UBC should prioritize housing over a subway line, says urban design prof

Eighty-seven per cent of Vancouverites and almost every mayoral candidate from this year’s municipal elections are interested in extending the Broadway subway to UBC.

But one UBC urban design professor has come out against the project.

In an article for The Tyee, UBC professor and former mayoral candidate Patrick Condon criticized the subway extension as an over-expensive way of accommodating students, staff and faculty who can’t afford housing near the university.

He argued that UBC should instead substantially increase the amount of university-related housing on campus and rent it out at affordable rates.

“In three years, we could solve this housing crisis for everybody at UBC,” Condon said. “We don’t need to wait 20 years for that subway.”

More student housing, less spending

Condon’s major concern with the subway extension is that it’s an expensive solution to a simple problem.

The initial expansion of the subway to Arbutus Street will cost $2.8 billion in total — and Condon said if the cost-per-kilometre is similar for an extension, extending it to UBC could cost up to $4 billion dollars.

“I generally think no one understands just how expensive it is,” he said.

Condon believes that UBC could sell land leases to developers to finance the project, who will then build “thousands of condos priced for the global market” throughout the endowment lands.

He sees the prospect of building market housing unaffordable to students to fund a subway that will bring students priced out of Point Grey to campus is ironic.

“If that’s the reason why you wanted the subway, build the housing right here on campus instead of those market high-rises. You still make a profit because the land is free, your students get affordable housing and so does your staff and faculty,” said Condon.

He argued the university should focus its attention on adding as many as 20,000 housing units for students, staff and faculty and renting them at affordable rates.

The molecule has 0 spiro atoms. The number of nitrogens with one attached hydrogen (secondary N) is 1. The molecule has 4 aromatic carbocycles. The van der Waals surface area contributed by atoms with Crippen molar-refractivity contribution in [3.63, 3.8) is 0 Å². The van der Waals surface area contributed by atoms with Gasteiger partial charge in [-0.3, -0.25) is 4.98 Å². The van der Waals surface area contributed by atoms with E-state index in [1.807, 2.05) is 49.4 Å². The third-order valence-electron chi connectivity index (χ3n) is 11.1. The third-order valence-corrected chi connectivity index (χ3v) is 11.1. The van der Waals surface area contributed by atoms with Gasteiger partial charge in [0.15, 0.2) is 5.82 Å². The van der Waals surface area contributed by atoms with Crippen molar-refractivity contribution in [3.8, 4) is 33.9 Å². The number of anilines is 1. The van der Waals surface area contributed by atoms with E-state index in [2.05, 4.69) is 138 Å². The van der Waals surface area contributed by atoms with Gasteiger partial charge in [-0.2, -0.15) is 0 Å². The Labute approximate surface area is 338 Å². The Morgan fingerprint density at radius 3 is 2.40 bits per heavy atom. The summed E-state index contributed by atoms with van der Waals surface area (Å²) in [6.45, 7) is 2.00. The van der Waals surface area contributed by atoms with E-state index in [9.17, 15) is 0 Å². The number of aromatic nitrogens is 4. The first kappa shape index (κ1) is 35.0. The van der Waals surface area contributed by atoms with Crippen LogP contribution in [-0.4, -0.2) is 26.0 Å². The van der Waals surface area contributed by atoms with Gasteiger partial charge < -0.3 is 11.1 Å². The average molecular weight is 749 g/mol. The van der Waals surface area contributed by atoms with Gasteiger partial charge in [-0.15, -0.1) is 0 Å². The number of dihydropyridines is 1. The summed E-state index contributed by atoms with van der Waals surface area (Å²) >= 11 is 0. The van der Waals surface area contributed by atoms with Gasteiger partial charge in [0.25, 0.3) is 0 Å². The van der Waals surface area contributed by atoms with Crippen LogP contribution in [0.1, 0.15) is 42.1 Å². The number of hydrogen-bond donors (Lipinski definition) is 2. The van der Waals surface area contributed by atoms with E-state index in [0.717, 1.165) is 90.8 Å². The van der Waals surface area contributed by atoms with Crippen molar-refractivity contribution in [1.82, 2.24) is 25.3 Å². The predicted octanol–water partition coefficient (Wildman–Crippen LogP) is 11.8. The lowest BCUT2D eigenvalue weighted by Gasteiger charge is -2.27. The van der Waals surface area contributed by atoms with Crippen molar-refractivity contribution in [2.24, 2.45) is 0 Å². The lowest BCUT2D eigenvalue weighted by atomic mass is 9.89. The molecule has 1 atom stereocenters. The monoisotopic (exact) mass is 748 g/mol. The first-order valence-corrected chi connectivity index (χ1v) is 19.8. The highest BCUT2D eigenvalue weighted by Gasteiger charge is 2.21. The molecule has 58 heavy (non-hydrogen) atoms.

“In the process, we could make this campus a fantastic place to be,” he said.

“With all that housing here, night life would be fantastic. We’d have clubs, we’d have bar rooms, pubs, and recreational facilities. This place is dead at night.”

“We need to be planning for the long term”

UBC disagrees.

Associate VP Campus and Community Planning (C+CP) Michael White said a subway extension is the best solution to connect the university to the rest of Metro Vancouver while supporting on-campus growth.

“These are investments that last 70 to 100 years,” he said. “We need to be planning for the long term.”

White hinted that new revenue generated from future campus developments would not be the only way for the school to foot part of the bill.

“[It] could be revenue that’s generated from increased patronage of destinations and services out here at the university. It could be land that’s donated as a contribution to a station,” said White.

He said that some of these developments will include market housing, but increases in non-market housing and faculty housing could also help fund and provide demand for the project.

White also pointed out that the university’s goal is to not only bring the Broadway subway to UBC, but to “aggressively” increase housing availability on campus as well.

“In our minds, it’s an ‘and,’ not an ‘or,’” he said. “We need to be providing much more housing … and we need better connectivity to the rest of the region.

According to C+CP’s statistics, the university plans to add 5,705 student housing units from October 2018’s amount by 2031.

Still, Condon remains skeptical that there will be enough demand for the subway, noting that current transit ridership to UBC decreases by 40 per cent after Arbutus.

“They say, ‘Well, we need the subway because there’s gonna be growth, we need the growth because we need to pay for the subway, and for the subway to make sense,’” said Condon. “That is the essence of unsustainable thinking.”